Australia's first medicinal cannabis course to teach students 'whole continuum'

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Students of Australia’s first medicinal cannabis course will learn everything there is to know about the plant, short of ingesting the thing.

There won’t be any visits to secret cultivation facilities, but architects of the new eight-week course at Deakin University will teach best-practice in growing, extracting and manufacturing medicinal cannabis in Australia.

Rhys Cohen, program manager of new course on medicinal cannabis.

Rhys Cohen, program manager of new course on medicinal cannabis. Photo: Peter Rae

Dr Henry Pinskier, chair of a new Australian business launching the program called Cann10 Australia, said there was still a “distinct lack of awareness” within Australia’s health sector about the laws governing the use of medicinal cannabis (it varies widely between states), methods of manufacturing it, and how it can be prescribed.

This is despite reports of a rising number of patients asking for medicinal cannabis prescriptions to treat pain, he said.

“There is an overall lack of knowledge, training and education in this space, while there is increasing community interest, government activity and slowly increasing amounts of research across the sector,” he said.

The course will examine the “whole continuum of medicinal cannabis,” he said, from the science behind the product, the outcomes of clinical trials, and growing commercial opportunities in the global billion-dollar industry.

It will be open to students and professionals in medicine, science, agriculture and commerce, who will study under industry figures including Peter Crock, the chief executive of Cann Group, Australia’s first company to receive a licence to cultivate medicinal cannabis, and Phil Warner, director of Ecofibre, a leading industrial hemp company.

Program director Rhys Cohen, said studying the genetic diversity of the plant and the conditions in which it grows effectively, will be examined in the course, which is yet to be accredited.

“It’s not hard to grow cannabis, but it’s hard to grow cannabis in a manner that achieves consistent results,” he said.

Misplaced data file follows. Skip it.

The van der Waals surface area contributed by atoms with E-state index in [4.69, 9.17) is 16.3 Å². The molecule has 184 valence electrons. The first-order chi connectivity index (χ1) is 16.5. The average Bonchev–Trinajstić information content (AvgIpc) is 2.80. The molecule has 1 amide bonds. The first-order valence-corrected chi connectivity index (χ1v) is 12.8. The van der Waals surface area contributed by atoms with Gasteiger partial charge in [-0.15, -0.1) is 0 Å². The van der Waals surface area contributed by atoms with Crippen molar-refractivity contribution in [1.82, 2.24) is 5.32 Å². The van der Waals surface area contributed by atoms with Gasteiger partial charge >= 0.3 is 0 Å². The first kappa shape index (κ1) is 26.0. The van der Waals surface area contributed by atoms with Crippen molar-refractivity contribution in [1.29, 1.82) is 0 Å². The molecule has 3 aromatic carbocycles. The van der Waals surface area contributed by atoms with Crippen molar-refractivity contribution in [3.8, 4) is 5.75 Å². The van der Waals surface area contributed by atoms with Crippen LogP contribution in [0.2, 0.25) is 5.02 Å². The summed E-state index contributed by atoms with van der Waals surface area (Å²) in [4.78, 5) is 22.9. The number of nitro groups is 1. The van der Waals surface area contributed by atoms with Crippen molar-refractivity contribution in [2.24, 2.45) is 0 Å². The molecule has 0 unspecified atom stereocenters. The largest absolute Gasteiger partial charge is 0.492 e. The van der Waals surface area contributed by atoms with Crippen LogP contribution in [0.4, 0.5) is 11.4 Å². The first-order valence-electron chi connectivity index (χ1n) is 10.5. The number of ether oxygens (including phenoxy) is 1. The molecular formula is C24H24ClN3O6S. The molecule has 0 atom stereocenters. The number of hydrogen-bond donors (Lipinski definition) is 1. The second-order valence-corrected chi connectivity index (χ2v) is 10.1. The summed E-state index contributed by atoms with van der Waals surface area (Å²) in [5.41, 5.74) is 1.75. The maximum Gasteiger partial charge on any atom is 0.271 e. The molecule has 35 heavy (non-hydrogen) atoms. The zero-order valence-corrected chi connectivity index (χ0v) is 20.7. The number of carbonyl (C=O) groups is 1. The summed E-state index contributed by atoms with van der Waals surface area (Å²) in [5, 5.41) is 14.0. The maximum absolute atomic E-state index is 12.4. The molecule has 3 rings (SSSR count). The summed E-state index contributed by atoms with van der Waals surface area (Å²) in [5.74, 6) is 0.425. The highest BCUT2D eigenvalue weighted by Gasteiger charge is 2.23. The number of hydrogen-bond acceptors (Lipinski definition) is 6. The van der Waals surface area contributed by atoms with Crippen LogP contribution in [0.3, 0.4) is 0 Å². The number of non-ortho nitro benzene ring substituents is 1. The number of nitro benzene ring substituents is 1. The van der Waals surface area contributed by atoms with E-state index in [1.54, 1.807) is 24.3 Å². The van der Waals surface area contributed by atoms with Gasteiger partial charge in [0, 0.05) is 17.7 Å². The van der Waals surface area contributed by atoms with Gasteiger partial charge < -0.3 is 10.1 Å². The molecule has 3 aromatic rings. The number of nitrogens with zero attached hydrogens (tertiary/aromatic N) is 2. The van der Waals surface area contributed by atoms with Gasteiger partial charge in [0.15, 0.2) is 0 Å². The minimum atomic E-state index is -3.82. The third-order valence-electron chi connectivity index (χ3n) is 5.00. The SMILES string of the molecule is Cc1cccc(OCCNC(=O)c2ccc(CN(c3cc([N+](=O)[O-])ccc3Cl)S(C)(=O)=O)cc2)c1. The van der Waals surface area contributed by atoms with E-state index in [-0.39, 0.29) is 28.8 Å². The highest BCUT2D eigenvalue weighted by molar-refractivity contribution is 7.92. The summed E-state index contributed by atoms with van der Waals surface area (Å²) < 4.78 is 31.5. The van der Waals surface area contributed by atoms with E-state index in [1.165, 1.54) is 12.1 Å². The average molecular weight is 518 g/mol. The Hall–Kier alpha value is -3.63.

“There is a huge body of knowledge around which light systems to use, which nutrients is best for different strains, and the different PH levels and humidity required for different outcomes … it’s about finding ways to standardise that to ensure we’re getting the same results when you grow a type of cannabis.”

Medicinal cannabis was made legal in Victoria early last year, and is already being used in trials involving children with epilepsy.

New federal government changes have loosened importation laws and boosted local supply, giving patients faster access to the product.

Australian researchers are now running trials on the use of medicinal cannabis in palliative care and chemotherapy-induced nausea and vomiting. But Professor Milton Cohen, director of professional affairs for the Australian New Zealand College of Anaesthetist’s (ANZCA) faculty of pain medicine recently told a meeting of pain specialists that evidence in support of medicinal cannabis is “not good enough”.

He warned that the very “modest” benefits medical cannabis have been “oversold” to the public.

Head of Deakin University’s School of Medicine, Professor Jon Watson, said more research was needed before integrating medicinal cannabis into undergraduate medicine programs.

He wrote in an endorsement letter for the Can10 course that his faculty “sees the need for appropriate and rigorous training standards for the use and application of medicinal cannabis as a priority concern for medical professionals.”

Cann10 Australia is an offshoot of Can10 – an Israeli medical cannabis education company. The program will be run out of Deakin Co, the corporate training arm of Deakin University.

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Source: 420Intel – Medical Cannabis

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